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Stay tuned for upcoming conversation information. We are creating our program and will post soon!

If you have questions or suggestions for topics, please submit to Tatyana Fertelmeyster

NIEAPA members shall seek to develop an awareness of their own personal and cultural values and beliefs as one way of appreciating the importance of multicultural identities in our own lives and in the lives of those we serve. NIEAPA members shall have and continue to develop specialized knowledge and understanding about the values, traditions and systems of all employees at the workplaces they serve."


Please take a couple minutes to read this beautiful message written by Emily Henry and the Diversity Committee.

June is the month in Chicago when the Platonic Ideal of summer becomes reality. The temperature and days are perfect and we can snicker at our sweltering friends and colleagues in Arizona and Florida who laugh at us as we endure January.

June is also Juneteenth Freedom Day which is June 19, 2022. This celebrates June 19, 1865 when news of the Emancipation Proclamation reached Texas 2.5 years after it was officially declared in 1863.

This is certainly a wonderful day of celebration, but it should be seen as a beginning, not an end in itself. What has followed since 1865 - the undermining impulses of Reconstruction, Jim Crow laws, sharecropping, the horrendous terrorism of lynching, the rise of the KKK and now the mass shootings that happened recently at the Tops supermarket in Buffalo, NY where eleven of thirteen people shot were African American by an 18 year old Caucasian who deliberately targeted this supermarket because it was frequented by African American shoppers is just the most current outrage.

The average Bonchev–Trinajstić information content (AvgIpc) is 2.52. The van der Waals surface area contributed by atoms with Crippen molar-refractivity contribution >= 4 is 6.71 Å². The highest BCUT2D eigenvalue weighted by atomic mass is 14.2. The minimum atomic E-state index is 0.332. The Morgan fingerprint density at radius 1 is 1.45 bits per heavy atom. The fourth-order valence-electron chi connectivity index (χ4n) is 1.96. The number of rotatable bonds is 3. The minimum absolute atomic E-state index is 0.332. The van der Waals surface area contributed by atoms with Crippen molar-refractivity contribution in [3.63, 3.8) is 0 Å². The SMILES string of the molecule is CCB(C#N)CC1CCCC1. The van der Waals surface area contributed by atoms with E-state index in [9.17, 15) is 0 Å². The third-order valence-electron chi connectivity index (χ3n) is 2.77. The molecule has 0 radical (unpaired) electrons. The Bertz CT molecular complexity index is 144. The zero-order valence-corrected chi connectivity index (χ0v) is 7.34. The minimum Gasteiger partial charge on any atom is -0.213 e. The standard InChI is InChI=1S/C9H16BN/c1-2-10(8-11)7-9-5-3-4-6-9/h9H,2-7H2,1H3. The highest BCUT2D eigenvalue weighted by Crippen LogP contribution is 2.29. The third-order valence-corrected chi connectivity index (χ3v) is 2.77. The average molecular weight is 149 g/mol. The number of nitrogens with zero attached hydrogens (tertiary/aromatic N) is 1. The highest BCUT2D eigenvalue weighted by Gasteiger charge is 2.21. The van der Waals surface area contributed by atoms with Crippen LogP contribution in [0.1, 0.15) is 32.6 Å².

I often hear from some of my Caucasian sisters and brothers about how society is becoming more and more “color blind” over time, but when “legitimate” news sources repeat such lies as replacement theory and white nationalism, I can become discouraged and wonder if things will ever really change.

In order to mitigate my own sense of discouragement and maybe yours too, I would like to quote from Daniel Gillison, Jr. who wrote on June 17, 2021 for Juneteenth Freedom Day on the National Alliance on Mental Illness (NAMI) website:

“The wounds of historical, generational racial trauma run deep. And while confronting trauma is never easy, the willingness to be vulnerable and honest about it is always the first step toward healing. Juneteenth is an opportunity for us as an organization, as individuals and as a country to do just that. Some days may feel like three steps forward; other days may feel like two steps back. That’s ok. The important thing is that we don’t give up. That both together and by ourselves we keep striving, that we keep hoping, and that we keep building on the legacy of freedom our ancestors began. There is a saying in mental health: recovery is not linear. Healing is a work in progress. It turns out, freedom is too.”


Following is the beginning of a list of films, plays, books, TV shows, music - any artistic expression more or less that touches on issues of diversity. If you have suggestions, please email them to the Diversity Committee via Scott Janson


Get Out - Directed by Jordan Peele
A young African-American visits his white girlfriend's parents for the weekend, where his simmering uneasiness about their reception of him eventually reaches a boiling pointClick here for discussion notes.


HIR - written by Taylor MacEm Grosland, Amy Morton, Ty Olwin and Francis GuinanPhoto Michael Brosilow
After a dishonorable discharge from the military for drug-related offenses, Isaac returns home from Afghanistan, expecting to confront his abusive father, protect his mother and sister, and relax into his old bedroom. His expectations are dashed, as he walks into a different kind of chaos. Click here for write up of performance provided by Scott Cullen-Benson.

(Photo Information: 
Em Grosland, Amy Morton, Ty Olwin and Francis Guinan/Photo: Michael Brosilow)

Northern Illinois Chapter Employee Assistance Professionals Association (NIEAPA)

Address: 400 E. Randolph #2305, Chicago. IL 60601
Phone: +1 (312) 756-7756
Email: nieapa@corpevent.com

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